Thursday, April 16, 2015
Elkins v. FAA, No. 14-476, 2015 WL 1743744 (D.D.C. Apr. 16, 2015) (Boasberg, J.)
Re: Request for records concerning alleged surveillance aircraft
Disposition: Granting in part and denying in part defendant's motion to dismiss
- Litigation Considerations, Adequacy of Search: "The Court . . . den[ies] summary judgment on the search issue." The court finds that, "[w]hile [defendant's] declaration is commendable in its attention to each category of requested records, it proves wanting, as Plaintiff points out, as to three of them." "As to [one] category of his request, [defendant] states summarily that were no responsive records." "[It] does not, however, describe the place such a record would be stored if it did exist, what [it] did to search that location, or any detail regarding how [it] came to conclude that no responsive records exist." "Similarly, as to [another category of records], [defendant] does note where they would be found . . . but not what search [it] conducted there." Concerning the final category of records at issue, "[defendant] again does not describe any action [it] took as to this category, relating only that it is not the FAA's policy to create such documents." "If responsive records can exist, however, then presumably there is a place [defendant] could search to find them—a search [it] must describe." However, in response to plaintiff's argument that defendant did not determine the "N number" of the aircraft at issue, the court finds that "[e]ven if the FAA did have the resources to determine the plane's N number, 'FOIA imposes no duty on the agency to create records.'" "And since the agency's search did not uncover records related to the N number, its obligation ended there."
- Exemption 7(E): "The Court concludes . . . that as to the voice recordings and the flight-tracking information, the FAA has not met its burden of establishing that these records were compiled for law-enforcement purposes." "It has, however, properly justified its withholding of the FAA Order identifying the agency that had tactical control over the plane." Regarding the voice recordings and the flight-tracking information, the court finds that "the agency does not clearly single out the voice recordings in discussing its purposes for creating the disputed records." "It provides no information as to what law-enforcement purpose the voice recordings were created for, which is the key question in the first requirement of Exemption 7." "The voice communications, moreover, are apparently broadcast on open airwaves by all airplane operators." "The fact that this craft happened to be controlled by a law-enforcement agency does not somehow transform the FAA's purpose in recording its voice transmissions." "What remains then is the FAA Order for Law Enforcement Operations, which, the agency notes, contains 'the identity' of the law-enforcement agency that operated the craft." The court finds that "[t]he FAA . . . supplemented its briefing with sealed declarations that—although the Court cannot discuss the details of the justifications they contain—reassure it that the Order does, in fact, satisfy the requirements of 7(E)."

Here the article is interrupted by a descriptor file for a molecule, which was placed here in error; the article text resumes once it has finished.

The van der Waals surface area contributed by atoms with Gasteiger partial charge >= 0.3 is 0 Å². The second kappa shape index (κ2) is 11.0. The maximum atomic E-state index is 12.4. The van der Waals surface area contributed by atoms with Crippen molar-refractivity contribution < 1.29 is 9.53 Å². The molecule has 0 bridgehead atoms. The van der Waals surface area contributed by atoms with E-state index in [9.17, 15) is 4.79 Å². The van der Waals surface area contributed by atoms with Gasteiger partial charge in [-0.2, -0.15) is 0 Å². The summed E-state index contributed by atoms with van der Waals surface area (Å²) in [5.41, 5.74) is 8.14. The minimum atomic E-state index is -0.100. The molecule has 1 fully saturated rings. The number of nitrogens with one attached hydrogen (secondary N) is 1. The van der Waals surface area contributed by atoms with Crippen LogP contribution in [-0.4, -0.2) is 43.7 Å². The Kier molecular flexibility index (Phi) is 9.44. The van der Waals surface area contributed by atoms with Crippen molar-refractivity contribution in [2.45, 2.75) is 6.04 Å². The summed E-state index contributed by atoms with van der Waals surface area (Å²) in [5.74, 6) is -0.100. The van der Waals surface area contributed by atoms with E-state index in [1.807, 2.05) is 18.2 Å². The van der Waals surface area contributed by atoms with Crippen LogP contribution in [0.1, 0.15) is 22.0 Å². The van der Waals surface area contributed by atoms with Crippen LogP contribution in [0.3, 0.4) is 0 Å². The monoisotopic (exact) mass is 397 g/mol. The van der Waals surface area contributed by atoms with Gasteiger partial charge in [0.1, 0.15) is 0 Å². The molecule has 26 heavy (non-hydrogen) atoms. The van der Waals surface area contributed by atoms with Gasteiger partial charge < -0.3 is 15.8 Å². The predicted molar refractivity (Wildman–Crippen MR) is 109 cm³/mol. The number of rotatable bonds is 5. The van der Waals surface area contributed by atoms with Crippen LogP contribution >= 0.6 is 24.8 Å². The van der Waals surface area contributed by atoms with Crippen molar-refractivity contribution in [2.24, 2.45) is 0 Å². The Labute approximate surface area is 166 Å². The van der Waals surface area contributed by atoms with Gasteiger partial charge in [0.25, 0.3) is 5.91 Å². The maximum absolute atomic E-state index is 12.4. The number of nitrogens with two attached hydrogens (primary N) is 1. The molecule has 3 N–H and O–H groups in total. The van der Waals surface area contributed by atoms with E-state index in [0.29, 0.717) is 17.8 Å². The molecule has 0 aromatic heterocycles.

Adequacy of Search
Updated June 26, 2015